Science & Technology

A Quirk of Quantum Physics Might Mean You Can Change the Past

When you deal with the smallest things in the universe — we're talking even smaller than individual atoms — the rules get a little wacky. This is the world of quantum mechanics, where objects can exist as two things at once, transmit information at faster than light speed, and teleport through barriers like it's no big thing. But if some physicists are right, there's one "rule" that's wackiest of all: Our choices in the present might influence events in the past. Here's how that's possible.

Double the Photon, Double the Fun

One of the most earth-shaking results in science occurred with something called the double-slit experiment. In 1803, English scientist Thomas Young used this experiment to "prove" that light wasn't a particle, but a wave. When he sent a beam of light through two parallel slits in a sheet of metal onto a screen, it created an interference pattern — a series of bright bands — that could only exist if the light existed as two interfering waves. If they were particles, after all, the light would just appear as two bands, not several.

The weird part happened around the turn of the century, when scientists were starting to understand that light wasn't just a particle or a wave — it was both. A "photon" is a little packet of light that behaves like a particle, and scientists figured out how to send photons through a double slit one by one. That, of course, should create two simple bands, not an interference pattern — except it didn't. Somehow, the photons still interfered with each other to create that pattern, as if all of the possible paths the photons could take were interfering with one another, even though each photon only took one path.

Weirder still, when scientists placed detectors at each slit to keep track of which one each photon passed through on its way to the screen, the interference pattern vanished. It's as if each photon follows all possible paths until it's observed, at which point it "collapses" into a single path. Weird, right? Well, catch your breath. Things are about to get even weirder.

Never Look Back

In the mid-20th century, a physicist named John Archibald Wheeler came up with an interesting variation on the double-slit experiment. When you send a photon through the double slit, he figured, it has one of three possibilities: it can go through the right slit, it can go through the left slit, or it can go through both slits (in which case, it would be behaving as a wave). The double-slit experiment shows that the photons go through both slits when there are no detectors and one slit or the other when detectors are in place.

But what if you made the decision to detect the photons after they already made the "choice" of what path to take? Say you shot the photons at a screen that could be removed at a moment's notice to reveal two detectors, one that would detect a photon that passed through the right slit, another to detect one that passed through the left. A research team tried Wheeler's experiment for real in 2007 (and another extended it into space in 2017), and got the exact results he predicted: If you decide to leave the screen down after the photon passes through the double-slit, you get an interference pattern showing that it took multiple paths. If you decide to remove the screen after the photon passes, it hits either the right or the left detector, showing that it took one path. It's as if the decision to leave or remove the screen actually reaches back in time to change the particle's behavior. As Wheeler put it, "Thus one decides the photon shall have come by one route or by both routes after it has already done its travel."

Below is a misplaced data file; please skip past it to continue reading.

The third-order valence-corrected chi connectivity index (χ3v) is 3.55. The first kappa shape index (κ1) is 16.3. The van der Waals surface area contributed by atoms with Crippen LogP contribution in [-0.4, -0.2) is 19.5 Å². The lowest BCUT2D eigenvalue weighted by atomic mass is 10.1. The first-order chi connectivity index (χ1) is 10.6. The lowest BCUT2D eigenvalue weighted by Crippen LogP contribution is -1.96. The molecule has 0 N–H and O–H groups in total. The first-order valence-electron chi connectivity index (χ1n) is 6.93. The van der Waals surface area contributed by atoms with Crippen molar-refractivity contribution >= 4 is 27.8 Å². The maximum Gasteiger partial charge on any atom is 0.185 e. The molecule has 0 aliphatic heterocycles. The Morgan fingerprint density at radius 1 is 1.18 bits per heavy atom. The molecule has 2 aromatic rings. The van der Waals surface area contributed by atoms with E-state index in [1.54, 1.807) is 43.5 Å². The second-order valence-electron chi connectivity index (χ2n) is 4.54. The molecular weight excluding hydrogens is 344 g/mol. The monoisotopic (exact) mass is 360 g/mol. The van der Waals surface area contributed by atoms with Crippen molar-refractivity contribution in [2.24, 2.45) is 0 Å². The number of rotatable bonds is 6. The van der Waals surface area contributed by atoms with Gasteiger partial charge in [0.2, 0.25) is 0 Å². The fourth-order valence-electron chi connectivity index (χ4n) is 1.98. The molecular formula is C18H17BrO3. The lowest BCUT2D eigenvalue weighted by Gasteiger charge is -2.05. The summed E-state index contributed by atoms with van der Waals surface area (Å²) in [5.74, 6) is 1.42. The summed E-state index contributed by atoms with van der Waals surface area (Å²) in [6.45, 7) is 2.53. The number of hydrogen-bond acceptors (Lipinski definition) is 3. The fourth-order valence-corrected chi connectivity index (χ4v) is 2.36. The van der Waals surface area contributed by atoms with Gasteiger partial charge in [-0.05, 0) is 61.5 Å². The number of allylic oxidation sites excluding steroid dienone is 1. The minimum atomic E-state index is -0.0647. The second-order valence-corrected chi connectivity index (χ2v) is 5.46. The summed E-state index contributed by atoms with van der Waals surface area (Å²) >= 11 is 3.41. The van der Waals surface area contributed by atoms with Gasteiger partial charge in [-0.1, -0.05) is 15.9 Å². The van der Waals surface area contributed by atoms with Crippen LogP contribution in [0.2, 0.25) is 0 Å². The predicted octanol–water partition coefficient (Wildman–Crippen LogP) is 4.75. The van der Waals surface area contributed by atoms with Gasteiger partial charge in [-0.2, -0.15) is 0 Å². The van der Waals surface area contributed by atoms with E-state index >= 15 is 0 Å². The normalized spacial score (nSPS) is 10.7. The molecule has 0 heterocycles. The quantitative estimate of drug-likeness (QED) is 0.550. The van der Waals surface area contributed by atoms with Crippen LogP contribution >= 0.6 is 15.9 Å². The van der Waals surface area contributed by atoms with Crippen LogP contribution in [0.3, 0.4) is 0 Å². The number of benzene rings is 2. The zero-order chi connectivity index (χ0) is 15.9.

Of course, many prudent physicists take issue with this interpretation. In fact, the entire premise of the experiment isn't quite right: It's not that a single photon only has one of three possibilities; it's that a single photon embodies all possibilities until it's detected. You see all of those possibilities when the screen is down because nothing was detected. When the screen is removed, the detectors make the photon "collapse" into a state that's detected by one detector or the other — not, like the eerier interpretation suggests, go back in time to "choose" a path.

Even so, the very idea that we might "trick" particles into doing what we want (and having our hopes hilariously dashed as a result) is mind-bending to think about. Quantum physics continues to pose puzzling possibilities about the universe, and that puzzle is what's so cool about it.

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For a deeper dive into the quantum world, check out "Quantum Mechanics: The Theoretical Minimum" by New York Times bestselling author Leonard Susskind and Art Friedman. We handpick reading recommendations we think you may like. If you choose to make a purchase through that link, Curiosity will get a share of the sale.

Written by Ashley Hamer March 12, 2018

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